Commission Implementing Regulation (EU) No 1079/2012 of 16 November 2012 was
published on 17 November in the EU Official Journal. It lays down the requirements for
voice channel spacing for the Single European Sky. The Regulation comes into force on 7
December and is applicable in all Member States.
In 2007 a regulation laid down the requirements for voice channel spacing above FL 195,
making the use of 8.33 Khz radios mandatory to reduce frequency congestion. At that
time, EAS still hoped that an extension of this requirement below FL 195 could be avoided,
as it would force owners to refit their aircraft, at their own expense, with 8.33 KHz spaced
radios. Many meetings of EAS representatives with other airspace users and talks with
service providers and the Commission were unsuccessful in limiting the requirement to
flying activities above FL 195.
In brief, the requirements of the Regulation Article 4 are as follows:
- The Regulation will apply to all radios operating in the 117,975 – 137 MHz band (‘the VHF band’)
- From 17 November 2013, manufacturers must ensure that all radios on the market are 8.33 kHz channel spacing capable.
- Operators must ensure that all radio equipment put into service from 17 November 2013 includes the 8.33 kHz channel spacing capability.
- Aircraft with a radio equipage requirement, for which individual certificates of airworthiness or individual flight permits are first issued in the Union from 17 Nov 2013, have to be fitted with radios with 8,33 kHz channel spacing capability.
- Member States must ensure that by 31 December 2017 at the latest, all radios have the 8,33 kHz channel spacing capability
There are two more important final requirements:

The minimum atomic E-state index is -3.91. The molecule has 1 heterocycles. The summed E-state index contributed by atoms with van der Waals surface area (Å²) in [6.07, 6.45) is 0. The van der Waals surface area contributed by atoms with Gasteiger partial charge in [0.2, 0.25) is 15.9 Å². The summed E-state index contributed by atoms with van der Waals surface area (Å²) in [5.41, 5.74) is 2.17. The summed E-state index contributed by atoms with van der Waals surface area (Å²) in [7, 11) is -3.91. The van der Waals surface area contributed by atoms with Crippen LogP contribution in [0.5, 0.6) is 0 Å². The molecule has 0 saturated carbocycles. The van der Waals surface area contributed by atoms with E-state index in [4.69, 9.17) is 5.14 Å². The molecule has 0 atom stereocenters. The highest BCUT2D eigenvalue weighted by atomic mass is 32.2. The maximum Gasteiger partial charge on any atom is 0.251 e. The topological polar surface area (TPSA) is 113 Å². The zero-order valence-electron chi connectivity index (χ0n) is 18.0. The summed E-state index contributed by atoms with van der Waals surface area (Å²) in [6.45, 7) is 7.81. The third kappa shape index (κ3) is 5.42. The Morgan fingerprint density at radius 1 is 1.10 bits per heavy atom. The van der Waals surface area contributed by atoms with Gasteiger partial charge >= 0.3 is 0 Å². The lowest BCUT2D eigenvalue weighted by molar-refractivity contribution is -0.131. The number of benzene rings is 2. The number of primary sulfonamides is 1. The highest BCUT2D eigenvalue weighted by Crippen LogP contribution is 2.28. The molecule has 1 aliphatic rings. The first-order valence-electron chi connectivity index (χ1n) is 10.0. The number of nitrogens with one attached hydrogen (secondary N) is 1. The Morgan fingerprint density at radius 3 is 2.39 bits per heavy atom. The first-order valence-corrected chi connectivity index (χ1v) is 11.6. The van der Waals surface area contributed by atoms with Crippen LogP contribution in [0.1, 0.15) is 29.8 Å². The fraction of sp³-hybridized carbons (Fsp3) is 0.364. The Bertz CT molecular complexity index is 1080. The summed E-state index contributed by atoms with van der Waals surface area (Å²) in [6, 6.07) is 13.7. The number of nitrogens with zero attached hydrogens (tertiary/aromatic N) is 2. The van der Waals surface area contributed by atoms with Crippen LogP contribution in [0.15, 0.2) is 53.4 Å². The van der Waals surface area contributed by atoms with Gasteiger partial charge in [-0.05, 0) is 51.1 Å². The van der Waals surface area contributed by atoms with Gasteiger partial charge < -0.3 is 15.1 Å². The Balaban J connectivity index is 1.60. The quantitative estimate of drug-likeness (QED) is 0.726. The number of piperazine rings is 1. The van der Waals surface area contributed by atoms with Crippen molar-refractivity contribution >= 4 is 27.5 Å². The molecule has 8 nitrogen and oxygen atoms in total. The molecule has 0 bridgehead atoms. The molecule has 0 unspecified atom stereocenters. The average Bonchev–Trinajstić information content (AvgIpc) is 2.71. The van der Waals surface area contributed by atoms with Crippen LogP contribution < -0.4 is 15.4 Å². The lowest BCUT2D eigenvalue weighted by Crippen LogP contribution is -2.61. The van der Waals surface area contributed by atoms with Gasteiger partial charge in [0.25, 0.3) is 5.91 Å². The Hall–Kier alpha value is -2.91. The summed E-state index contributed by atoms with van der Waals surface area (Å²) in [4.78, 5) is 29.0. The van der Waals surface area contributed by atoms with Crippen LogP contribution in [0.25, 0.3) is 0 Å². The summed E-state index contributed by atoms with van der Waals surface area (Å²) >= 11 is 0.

The full text of the Regulation is available in all EU languages
To avoid a rush towards the end of the retrofit period it is wise to plan your retrofit early.
Most installations will be a minor change only but will need some time and, unfortunately,
Source : Europe Air Sports newsletter November 2012
All Pilots, Air Traffic Controllers and all others who use English in radio telephony communication must be at International Civil Aviation Organization (ICAO) English Language Level 4 or above.
ICAO validity scale:
- Level 4: Operational, valid 3 years
- Level 5: Extended, valid 6 years
- Level 6: Expert, lifetime valid
As Ultralight pilot you are not obliged to use or have a radio as long as you only fly in uncontrolled airspace. But being able to use the radio correctly will increase your safety and those of other pilots.
Below a report of the test I took in November this year at Kortrijk Wevelgem International Airport.
This was a paper based test, also in two parts, total time allocated 30 minutes. First you are given a complex story, mine was about an emergency exercise on an aircraft, afterwards you have to answer multiple choice question about this story. The second part consisted of completing a series of English sentences, again multiple choice. Different versions of the tests were distributed amongst the group, so copying your neighbors answers is not a smart thing todo.
This was an individual test everything was record on video and took no longer then 20 to 30 minutes. I was asked to introduced myself, we talked about work, flying of course. Then I was given a picture taken from an aircraft, and I had to described what was shown on the picture. After this I had to read out loud a text describing the workings of an altimeter. And finally we went through the questions of part I.
Overall the test was no too difficult, pay attention in the first part to the details. For the second part talk with confidence, the content does not really matter. The more you talk the easier it is for the examiner to get an idea of your level.
And yes, I passed, I obtained level 6 so valid for the rest of my life, if the rules don’t change. I paid 125€ for this test.